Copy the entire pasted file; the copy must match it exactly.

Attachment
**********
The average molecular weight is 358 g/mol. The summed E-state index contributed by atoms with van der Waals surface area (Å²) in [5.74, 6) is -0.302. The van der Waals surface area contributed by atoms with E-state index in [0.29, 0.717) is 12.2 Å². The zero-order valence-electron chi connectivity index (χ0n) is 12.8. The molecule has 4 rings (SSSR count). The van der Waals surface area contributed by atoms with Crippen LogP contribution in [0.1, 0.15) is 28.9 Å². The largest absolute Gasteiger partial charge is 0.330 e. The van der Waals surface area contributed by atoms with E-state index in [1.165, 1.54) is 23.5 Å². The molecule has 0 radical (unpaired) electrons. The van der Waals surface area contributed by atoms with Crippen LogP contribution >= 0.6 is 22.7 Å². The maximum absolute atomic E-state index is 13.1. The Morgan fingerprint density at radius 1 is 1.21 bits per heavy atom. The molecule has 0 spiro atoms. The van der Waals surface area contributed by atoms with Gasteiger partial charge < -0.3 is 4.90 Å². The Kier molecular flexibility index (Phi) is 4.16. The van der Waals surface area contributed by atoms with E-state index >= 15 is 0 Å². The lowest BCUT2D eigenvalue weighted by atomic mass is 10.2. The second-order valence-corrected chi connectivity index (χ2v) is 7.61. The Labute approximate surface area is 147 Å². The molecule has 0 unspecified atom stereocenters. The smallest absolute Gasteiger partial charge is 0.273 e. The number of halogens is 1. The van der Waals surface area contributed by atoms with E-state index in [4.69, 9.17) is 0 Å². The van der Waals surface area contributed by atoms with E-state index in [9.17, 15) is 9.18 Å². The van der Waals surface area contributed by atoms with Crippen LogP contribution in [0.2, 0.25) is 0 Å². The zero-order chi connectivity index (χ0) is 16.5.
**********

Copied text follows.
The average molecular weight is 358 g/mol. The summed E-state index contributed by atoms with van der Waals surface area (Å²) in [5.74, 6) is -0.302. The van der Waals surface area contributed by atoms with E-state index in [0.29, 0.717) is 12.2 Å². The zero-order valence-electron chi connectivity index (χ0n) is 12.8. The molecule has 4 rings (SSSR count). The van der Waals surface area contributed by atoms with Crippen LogP contribution in [0.1, 0.15) is 28.9 Å². The largest absolute Gasteiger partial charge is 0.330 e. The van der Waals surface area contributed by atoms with E-state index in [1.165, 1.54) is 23.5 Å². The molecule has 0 radical (unpaired) electrons. The van der Waals surface area contributed by atoms with Crippen LogP contribution >= 0.6 is 22.7 Å². The maximum absolute atomic E-state index is 13.1. The Morgan fingerprint density at radius 1 is 1.21 bits per heavy atom. The molecule has 0 spiro atoms. The van der Waals surface area contributed by atoms with Gasteiger partial charge < -0.3 is 4.90 Å². The Kier molecular flexibility index (Phi) is 4.16. The van der Waals surface area contributed by atoms with E-state index >= 15 is 0 Å². The lowest BCUT2D eigenvalue weighted by atomic mass is 10.2. The second-order valence-corrected chi connectivity index (χ2v) is 7.61. The Labute approximate surface area is 147 Å². The molecule has 0 unspecified atom stereocenters. The smallest absolute Gasteiger partial charge is 0.273 e. The number of halogens is 1. The van der Waals surface area contributed by atoms with E-state index in [4.69, 9.17) is 0 Å². The van der Waals surface area contributed by atoms with E-state index in [9.17, 15) is 9.18 Å². The van der Waals surface area contributed by atoms with Crippen LogP contribution in [0.2, 0.25) is 0 Å². The zero-order chi connectivity index (χ0) is 16.5.